Mary, I would not move all to short-term. Doing so will lessen your risk - but will also decrease the current yield/interest.
Mary - consider a portion as rates have been volatile. Your funds probably did better than the short-term bond funds on a day like yesterday.
Beth - I am keeping clients in bonds. While they WILL go down when interest rates go up, the magnitude of the drop is much less than what stocks can do. In the meantime, they are paying interest. Does your 403(b) happen to have a "Stable Value" or "Guaranteed" fund? These can be a great option, as they pay reasonable returns (usually around 3%) with minimal risk
Hi kzlink, Lynda and Eric -- we have you in the queue next :)
I agree with Beth that you should have an allocation to bonds. Depending on your age and income needs, bonds (some, not all) act as a stabilizing factor in a portfolio.
Hello Zac - Why do you want to buy a home now?
Hi Zac - the home-buying decision is a big one. Whether or not it's the right choice for you at this time depends on many factors: job stability, other assets, etc. I would encourage you to save for at least 10% down.
Welcome SKS and sam! We will get to you shortly. Just a reminder to everyone participating, if you miss the answer to a question, the transcript will always be here for you!
Looks like Zac may have stepped away, let's take one from Lynda in the meantime.
Hi Lynda - generally yes.
Lynda - yes. I agree with you.
Hi Lynda - in general, I have clients leave Roth money in place as long as possible. Exceptions may be an unusual event causing high taxes in a given year (sale of appreciated property), that would cause the 401k money to be taxed at a much higher rate - in that instant I may have a client take some funds out of Roth (assuming no other non-Roth non-401k funds are available).
Hi Eric - I think a foreign bond fund is a good idea, and I think the allocation you indicate also sounds about right - I often start with 10% of the total bonds. I put them in tax-advantaged accounts where/is possible
Zac - Buying a home does take away some flexibility. You will be saddled with a long-term mortgage payment, taxes that always seem to increase, and transaction costs and market value changes when you sell. Generally you should'nt buy if you are only going to be in a home for a few years. Be sure to not overburden yourselves with mortgage/taxes/insurance/maintenance costs - even if the bank is willing to lend you the money, make sure you are comfortable covering those costs. You might qualify for some low downpayment programs - you should speak with a mortgage banker/broker to get an idea of what you might qualify for.
Zac - in my personal opinion. I would consider buying a home. I would prefer that you have at least 10% down (20% even better) but building equity in your home at low rates is attractive. Obviously, consider job stability not only in your position, but also are you not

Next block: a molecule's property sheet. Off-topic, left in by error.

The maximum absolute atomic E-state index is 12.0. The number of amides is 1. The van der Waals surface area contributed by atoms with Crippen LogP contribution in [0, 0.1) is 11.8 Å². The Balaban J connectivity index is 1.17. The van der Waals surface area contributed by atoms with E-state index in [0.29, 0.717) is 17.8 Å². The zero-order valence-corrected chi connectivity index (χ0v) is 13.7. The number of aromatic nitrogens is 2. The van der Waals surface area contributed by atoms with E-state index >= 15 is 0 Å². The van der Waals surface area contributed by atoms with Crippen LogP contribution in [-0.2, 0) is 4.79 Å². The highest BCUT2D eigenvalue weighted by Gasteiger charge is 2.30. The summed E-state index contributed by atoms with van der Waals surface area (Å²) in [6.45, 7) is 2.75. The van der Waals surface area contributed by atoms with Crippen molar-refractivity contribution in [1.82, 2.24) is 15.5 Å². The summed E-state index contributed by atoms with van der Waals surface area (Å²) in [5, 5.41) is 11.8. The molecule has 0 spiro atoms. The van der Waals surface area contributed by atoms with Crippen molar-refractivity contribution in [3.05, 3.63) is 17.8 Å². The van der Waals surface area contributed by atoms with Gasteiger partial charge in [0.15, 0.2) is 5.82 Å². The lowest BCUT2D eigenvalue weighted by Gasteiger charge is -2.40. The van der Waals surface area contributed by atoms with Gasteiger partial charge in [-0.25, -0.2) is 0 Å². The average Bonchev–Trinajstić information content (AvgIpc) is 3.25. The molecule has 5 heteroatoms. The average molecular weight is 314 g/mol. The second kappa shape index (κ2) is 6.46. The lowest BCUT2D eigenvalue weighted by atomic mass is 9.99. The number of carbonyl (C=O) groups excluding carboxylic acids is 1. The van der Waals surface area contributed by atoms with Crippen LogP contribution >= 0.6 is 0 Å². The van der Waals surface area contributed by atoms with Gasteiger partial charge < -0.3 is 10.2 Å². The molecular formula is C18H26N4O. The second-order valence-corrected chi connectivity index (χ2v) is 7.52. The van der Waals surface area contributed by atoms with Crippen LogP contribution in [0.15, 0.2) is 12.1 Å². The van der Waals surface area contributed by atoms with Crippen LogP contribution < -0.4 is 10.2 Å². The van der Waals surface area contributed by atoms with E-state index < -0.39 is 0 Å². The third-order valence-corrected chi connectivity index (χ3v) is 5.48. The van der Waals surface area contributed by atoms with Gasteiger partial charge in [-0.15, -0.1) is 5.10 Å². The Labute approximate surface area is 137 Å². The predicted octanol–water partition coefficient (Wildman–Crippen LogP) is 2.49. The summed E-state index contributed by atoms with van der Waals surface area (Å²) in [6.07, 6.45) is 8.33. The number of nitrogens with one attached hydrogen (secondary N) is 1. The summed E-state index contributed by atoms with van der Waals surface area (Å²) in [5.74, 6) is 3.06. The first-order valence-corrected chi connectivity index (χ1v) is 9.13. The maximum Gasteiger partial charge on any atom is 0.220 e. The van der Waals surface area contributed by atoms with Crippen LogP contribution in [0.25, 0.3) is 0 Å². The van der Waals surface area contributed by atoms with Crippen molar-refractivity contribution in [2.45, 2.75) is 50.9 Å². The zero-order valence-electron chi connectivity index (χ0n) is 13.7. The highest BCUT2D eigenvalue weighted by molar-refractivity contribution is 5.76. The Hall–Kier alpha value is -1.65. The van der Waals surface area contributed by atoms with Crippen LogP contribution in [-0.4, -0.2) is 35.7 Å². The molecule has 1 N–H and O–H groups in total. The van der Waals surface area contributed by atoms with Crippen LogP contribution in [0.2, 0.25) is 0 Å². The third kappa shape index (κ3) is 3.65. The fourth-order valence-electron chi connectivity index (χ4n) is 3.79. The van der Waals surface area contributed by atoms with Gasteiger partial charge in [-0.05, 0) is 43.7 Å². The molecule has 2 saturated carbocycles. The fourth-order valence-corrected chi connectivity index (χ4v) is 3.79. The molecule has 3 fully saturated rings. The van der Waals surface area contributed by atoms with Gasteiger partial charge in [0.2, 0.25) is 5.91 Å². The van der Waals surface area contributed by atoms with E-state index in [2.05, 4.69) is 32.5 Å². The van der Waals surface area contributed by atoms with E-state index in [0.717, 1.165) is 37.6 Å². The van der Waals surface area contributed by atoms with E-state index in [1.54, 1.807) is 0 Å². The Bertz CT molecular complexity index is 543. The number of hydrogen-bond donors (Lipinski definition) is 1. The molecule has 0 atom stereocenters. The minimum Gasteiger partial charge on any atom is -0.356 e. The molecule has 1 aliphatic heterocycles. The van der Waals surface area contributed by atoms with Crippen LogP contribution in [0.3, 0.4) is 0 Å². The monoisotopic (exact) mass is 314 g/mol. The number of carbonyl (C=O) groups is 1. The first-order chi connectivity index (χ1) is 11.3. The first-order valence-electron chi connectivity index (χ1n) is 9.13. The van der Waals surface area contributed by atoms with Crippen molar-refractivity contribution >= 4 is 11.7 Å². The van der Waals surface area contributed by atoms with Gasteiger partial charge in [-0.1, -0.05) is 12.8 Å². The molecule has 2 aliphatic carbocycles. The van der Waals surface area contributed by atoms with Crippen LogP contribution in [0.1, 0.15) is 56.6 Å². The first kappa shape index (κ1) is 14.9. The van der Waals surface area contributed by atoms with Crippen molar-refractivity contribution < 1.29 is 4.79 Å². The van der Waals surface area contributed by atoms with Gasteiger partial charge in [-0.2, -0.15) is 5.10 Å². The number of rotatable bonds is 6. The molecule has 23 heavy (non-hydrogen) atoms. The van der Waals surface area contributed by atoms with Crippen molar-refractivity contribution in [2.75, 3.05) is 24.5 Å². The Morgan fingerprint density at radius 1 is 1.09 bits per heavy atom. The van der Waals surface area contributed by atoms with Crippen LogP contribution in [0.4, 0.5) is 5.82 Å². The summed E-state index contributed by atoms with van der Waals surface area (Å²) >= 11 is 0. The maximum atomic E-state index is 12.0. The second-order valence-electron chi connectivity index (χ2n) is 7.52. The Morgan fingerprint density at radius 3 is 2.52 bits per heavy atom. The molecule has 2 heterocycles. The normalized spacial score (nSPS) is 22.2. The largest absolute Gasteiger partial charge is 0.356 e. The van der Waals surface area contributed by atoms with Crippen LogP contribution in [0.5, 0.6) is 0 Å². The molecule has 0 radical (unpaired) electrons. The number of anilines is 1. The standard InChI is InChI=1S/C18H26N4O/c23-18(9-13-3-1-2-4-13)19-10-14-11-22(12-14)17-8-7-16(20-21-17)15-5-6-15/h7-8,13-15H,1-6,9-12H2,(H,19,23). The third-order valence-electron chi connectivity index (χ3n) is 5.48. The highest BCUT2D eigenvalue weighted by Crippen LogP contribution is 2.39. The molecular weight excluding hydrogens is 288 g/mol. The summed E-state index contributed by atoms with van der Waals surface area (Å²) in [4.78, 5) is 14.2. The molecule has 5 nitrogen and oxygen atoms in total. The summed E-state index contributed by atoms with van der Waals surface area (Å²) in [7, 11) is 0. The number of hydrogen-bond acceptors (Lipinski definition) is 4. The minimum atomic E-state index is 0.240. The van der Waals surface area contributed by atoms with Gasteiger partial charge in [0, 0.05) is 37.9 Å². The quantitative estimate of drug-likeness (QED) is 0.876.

candidate to possibly relocate.
Hi SKS - well, you've certainly hit a "hot-button" topic. I have read more analytical approaches to varying the drawdown with the market return. Michael Kitces has written about this, I believe he's the a
Sorry - Kitces is the author of a paper on monitoring the drawdown. Recently there's been talk of using the IRA reguired minimum distribution amount as a guideline. Also, you may know, but the 4% rule applies to a 65 year old with a 60% stock/40% bond portfolio.
Hi SKS - This is an area under continual review and I'm afraid there aren't any hard facts that will always work. Obviously spending less is better, and you will need to react to both inflation rates and market movements in the underlying portfolio, so trying to hedge both of those factors may help give one confidence in making withdrawals in retirement.
SKS- yes. there have been much debate about the 4% rule. However, I like to discuss a range of 4-6%. We counsel our clients to have outside cash( from our management) just in case we experience another bear market. If we did experience a severe downturn, we would reduce the portfolio distributions and "turn-on" the distributions from the cash account.
Hello Sam - If you are getting a tax refund, the treasury is paying you back money you lent them interest free, so turning around and lending it back with interest is an improvement. If you are set on buying treasury bonds, doing it direct is a good safe and cheap way to do it. Please consider adjusting your withholding or estimated payments so you don't get a tax refund in the future
Hi Sam - buying treasuries via tax refund is a good idea if you want to buy treasuries. You can buy them at www.treasurydirect.gov, but I believe buying through tax refund enables you to buy more than the $10k/person/year limit (I think that number is correct). For the Roth IRA, I like Vanguard, www.vanguard.com, and specifically their Target Retirement Funds, e.g. Target Retirement 2040 for you.
Hi Laura - yes, I think a safety deposit box is well worth it for the nominal fee. I keep property deeds, vehicle titles, any stock certificates, social security cards, birth certificates, etc. Peace of mind.
SKS- I like to have a safety deposit box for important documents. If you do not want the hassle of going to the bank. Consider buying a safe that is fire and water proof.
ohhh and don't forget about the thieves- make it heavy and durable.
Our apologies to kzlink! Your question got cut off. Here it is:
Kzlink: spouse or non-spouse beneficiary?
And one more question: has the IRA owner (you?) reached age 70 1/2, i.e. started taking RMDs (required minimum distributions)